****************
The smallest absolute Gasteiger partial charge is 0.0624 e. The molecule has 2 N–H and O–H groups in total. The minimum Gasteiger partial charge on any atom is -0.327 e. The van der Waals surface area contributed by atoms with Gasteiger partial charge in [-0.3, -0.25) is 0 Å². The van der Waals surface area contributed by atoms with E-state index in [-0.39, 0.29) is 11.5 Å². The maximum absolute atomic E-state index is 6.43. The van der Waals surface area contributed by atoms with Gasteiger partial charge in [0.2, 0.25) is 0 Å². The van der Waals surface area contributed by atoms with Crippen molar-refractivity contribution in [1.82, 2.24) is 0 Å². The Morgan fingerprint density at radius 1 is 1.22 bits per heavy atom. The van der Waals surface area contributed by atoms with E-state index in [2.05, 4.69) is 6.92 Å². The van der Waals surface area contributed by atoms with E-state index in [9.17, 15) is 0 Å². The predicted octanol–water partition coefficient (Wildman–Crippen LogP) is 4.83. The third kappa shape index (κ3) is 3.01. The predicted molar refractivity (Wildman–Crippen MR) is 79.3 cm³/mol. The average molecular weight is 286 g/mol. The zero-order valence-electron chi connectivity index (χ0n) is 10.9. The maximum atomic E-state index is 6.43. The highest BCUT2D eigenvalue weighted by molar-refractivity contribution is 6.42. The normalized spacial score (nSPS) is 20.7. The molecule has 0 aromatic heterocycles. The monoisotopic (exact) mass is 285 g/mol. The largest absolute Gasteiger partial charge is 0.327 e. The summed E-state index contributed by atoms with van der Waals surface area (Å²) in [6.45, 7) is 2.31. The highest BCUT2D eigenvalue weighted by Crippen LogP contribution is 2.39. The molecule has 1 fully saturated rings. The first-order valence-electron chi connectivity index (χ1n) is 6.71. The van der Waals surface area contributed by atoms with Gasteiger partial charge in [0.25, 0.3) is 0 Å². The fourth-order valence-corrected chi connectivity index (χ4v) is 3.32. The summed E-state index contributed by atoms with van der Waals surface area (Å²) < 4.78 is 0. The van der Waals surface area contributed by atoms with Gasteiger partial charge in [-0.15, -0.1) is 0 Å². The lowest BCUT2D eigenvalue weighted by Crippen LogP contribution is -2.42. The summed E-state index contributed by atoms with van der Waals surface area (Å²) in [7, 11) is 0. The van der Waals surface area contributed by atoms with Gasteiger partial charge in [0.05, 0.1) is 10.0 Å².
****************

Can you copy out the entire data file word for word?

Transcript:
The smallest absolute Gasteiger partial charge is 0.0624 e. The molecule has 2 N–H and O–H groups in total. The minimum Gasteiger partial charge on any atom is -0.327 e. The van der Waals surface area contributed by atoms with Gasteiger partial charge in [-0.3, -0.25) is 0 Å². The van der Waals surface area contributed by atoms with E-state index in [-0.39, 0.29) is 11.5 Å². The maximum absolute atomic E-state index is 6.43. The van der Waals surface area contributed by atoms with Gasteiger partial charge in [0.2, 0.25) is 0 Å². The van der Waals surface area contributed by atoms with Crippen molar-refractivity contribution in [1.82, 2.24) is 0 Å². The Morgan fingerprint density at radius 1 is 1.22 bits per heavy atom. The van der Waals surface area contributed by atoms with E-state index in [2.05, 4.69) is 6.92 Å². The van der Waals surface area contributed by atoms with E-state index in [9.17, 15) is 0 Å². The predicted octanol–water partition coefficient (Wildman–Crippen LogP) is 4.83. The third kappa shape index (κ3) is 3.01. The predicted molar refractivity (Wildman–Crippen MR) is 79.3 cm³/mol. The average molecular weight is 286 g/mol. The zero-order valence-electron chi connectivity index (χ0n) is 10.9. The maximum atomic E-state index is 6.43. The highest BCUT2D eigenvalue weighted by molar-refractivity contribution is 6.42. The normalized spacial score (nSPS) is 20.7. The molecule has 0 aromatic heterocycles. The monoisotopic (exact) mass is 285 g/mol. The largest absolute Gasteiger partial charge is 0.327 e. The summed E-state index contributed by atoms with van der Waals surface area (Å²) in [6.45, 7) is 2.31. The highest BCUT2D eigenvalue weighted by Crippen LogP contribution is 2.39. The molecule has 1 fully saturated rings. The first-order valence-electron chi connectivity index (χ1n) is 6.71. The van der Waals surface area contributed by atoms with Gasteiger partial charge in [0.25, 0.3) is 0 Å². The fourth-order valence-corrected chi connectivity index (χ4v) is 3.32. The summed E-state index contributed by atoms with van der Waals surface area (Å²) < 4.78 is 0. The van der Waals surface area contributed by atoms with Gasteiger partial charge in [-0.15, -0.1) is 0 Å². The lowest BCUT2D eigenvalue weighted by Crippen LogP contribution is -2.42. The summed E-state index contributed by atoms with van der Waals surface area (Å²) in [7, 11) is 0. The van der Waals surface area contributed by atoms with Gasteiger partial charge in [0.05, 0.1) is 10.0 Å².